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WAR ON SYNTHETIC DRUGS

Washington County commissioners took a stand against synthetic drugs by passing a resolution during their February meeting, “making the use, possession, production, manufacture, distribution, transport, sale, offering for sale, trade, barter, exchange or purchase of certain substances unlawful and a public nuisance in the unincorporated areas of Washington County.”
“We’re placing Washington County on record as opposed to synthetic drugs,” said Commissioner Roger Nave, chair of the Public Safety Committee.
In order to take action, Washington County was required to formally accept municipal powers, which are limited to the unincorporated areas of the county.
According to County Attorney John Rambo, counties are allowed to exercise municipal powers in order to define, prohibit, abate, suppress, prevent and regulate all acts, practices, conduct, businesses, occupations, callings, trades, uses of property and all other things whatsoever detrimental, or liable to be detrimental, to the health, morals, comfort, safety, convenience or welfare of the inhabitants of the municipality.
Commissioner David Shanks made a motion to accept municipal powers, and Commissioner Mark Ferguson seconded. The motion passed with unanimous approval.
In writing the resolution, Rambo said he took the best components from all of the legislation that has been introduced to define public nuisance in Washington County.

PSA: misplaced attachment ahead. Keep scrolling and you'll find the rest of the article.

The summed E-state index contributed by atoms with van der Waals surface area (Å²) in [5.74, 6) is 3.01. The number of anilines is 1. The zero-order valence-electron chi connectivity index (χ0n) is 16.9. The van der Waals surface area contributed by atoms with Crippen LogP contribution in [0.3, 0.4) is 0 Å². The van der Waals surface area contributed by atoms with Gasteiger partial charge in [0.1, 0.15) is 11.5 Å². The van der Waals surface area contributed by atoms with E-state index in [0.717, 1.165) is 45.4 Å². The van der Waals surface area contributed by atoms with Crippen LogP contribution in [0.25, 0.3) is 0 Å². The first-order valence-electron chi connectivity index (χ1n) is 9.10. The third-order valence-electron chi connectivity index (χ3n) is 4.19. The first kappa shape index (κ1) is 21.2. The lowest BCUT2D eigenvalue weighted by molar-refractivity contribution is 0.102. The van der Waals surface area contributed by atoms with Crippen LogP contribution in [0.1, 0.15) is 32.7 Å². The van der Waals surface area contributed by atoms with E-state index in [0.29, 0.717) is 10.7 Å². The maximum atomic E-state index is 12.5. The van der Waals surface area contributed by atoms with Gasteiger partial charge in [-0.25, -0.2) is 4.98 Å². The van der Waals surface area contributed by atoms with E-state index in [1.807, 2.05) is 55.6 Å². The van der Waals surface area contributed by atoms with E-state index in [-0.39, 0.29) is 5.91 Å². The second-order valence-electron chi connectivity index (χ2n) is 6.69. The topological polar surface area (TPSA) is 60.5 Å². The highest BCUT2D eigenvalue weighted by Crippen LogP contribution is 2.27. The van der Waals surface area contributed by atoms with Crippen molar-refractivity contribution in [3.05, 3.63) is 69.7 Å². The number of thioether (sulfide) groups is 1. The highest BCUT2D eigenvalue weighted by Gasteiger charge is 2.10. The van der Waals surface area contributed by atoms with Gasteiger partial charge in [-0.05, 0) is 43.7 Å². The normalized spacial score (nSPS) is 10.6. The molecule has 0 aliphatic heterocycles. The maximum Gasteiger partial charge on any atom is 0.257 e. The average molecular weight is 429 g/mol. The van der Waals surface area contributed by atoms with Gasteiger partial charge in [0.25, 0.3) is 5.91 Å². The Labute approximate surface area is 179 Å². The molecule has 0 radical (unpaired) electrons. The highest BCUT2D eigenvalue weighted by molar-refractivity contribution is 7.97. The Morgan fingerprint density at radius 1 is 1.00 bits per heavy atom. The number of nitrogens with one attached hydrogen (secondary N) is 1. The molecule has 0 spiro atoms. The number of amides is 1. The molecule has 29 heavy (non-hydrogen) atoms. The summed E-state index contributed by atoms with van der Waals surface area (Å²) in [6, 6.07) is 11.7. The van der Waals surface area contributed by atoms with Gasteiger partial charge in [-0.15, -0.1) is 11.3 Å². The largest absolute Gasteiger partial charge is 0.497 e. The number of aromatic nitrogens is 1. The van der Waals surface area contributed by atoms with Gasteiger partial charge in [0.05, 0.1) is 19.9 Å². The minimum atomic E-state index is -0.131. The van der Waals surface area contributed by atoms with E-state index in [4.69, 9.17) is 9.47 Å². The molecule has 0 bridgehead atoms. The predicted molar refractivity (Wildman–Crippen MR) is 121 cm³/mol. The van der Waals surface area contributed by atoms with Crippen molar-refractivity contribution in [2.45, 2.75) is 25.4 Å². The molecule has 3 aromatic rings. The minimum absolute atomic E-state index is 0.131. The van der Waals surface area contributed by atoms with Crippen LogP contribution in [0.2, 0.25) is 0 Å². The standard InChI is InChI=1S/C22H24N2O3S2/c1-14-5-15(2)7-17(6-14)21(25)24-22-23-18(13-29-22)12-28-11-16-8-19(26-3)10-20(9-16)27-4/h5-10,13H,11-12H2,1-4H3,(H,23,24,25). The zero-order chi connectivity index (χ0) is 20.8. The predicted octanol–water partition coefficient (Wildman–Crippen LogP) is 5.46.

With its municipal powers, Washington County declares a public nuisance unlawful actions regarding any capsule, pill, or other product containing certain synthetic derivatives of methcathinone, which is the key ingredient of “plant food, bath salts” and other harmful substances that endanger the health, safety, or welfare of its citizens. Once declared a public nuisance, the business is subject to a civil fine as a penalty of $50 and court costs for each violation. Each day of violation shall be deemed a separate violation.
In addition, the county is able to prescribe limits within which business occupations and practices liable to be nuisances or detrimental to the general welfare of the people may be lawfully established, conducted and maintained.
Rambo said a three-step process is required to permanently close a business deemed a public nuisance. After the material is gathered, the county can request an injunction to temporarily close the business. If a successful trial follows, the county would then request a permanent injunction.
“Once (the drugs are) made illegal, the prosecution will be shifted to (District Attorney) Tony Clark,” Rambo said. “Tennessee constitution limits the daily fine to $50, but there is a chance it could be applied to individual sales.”
A motion to approve the synthetic drugs resolution was made by Commissioner Mike Ford and seconded by Nave, followed by unanimous approval from the full board.
Commissioner Pete Speropulos stood and recommended the City of Johnson City adopt the same rules, but no response was received from city officials in the audience.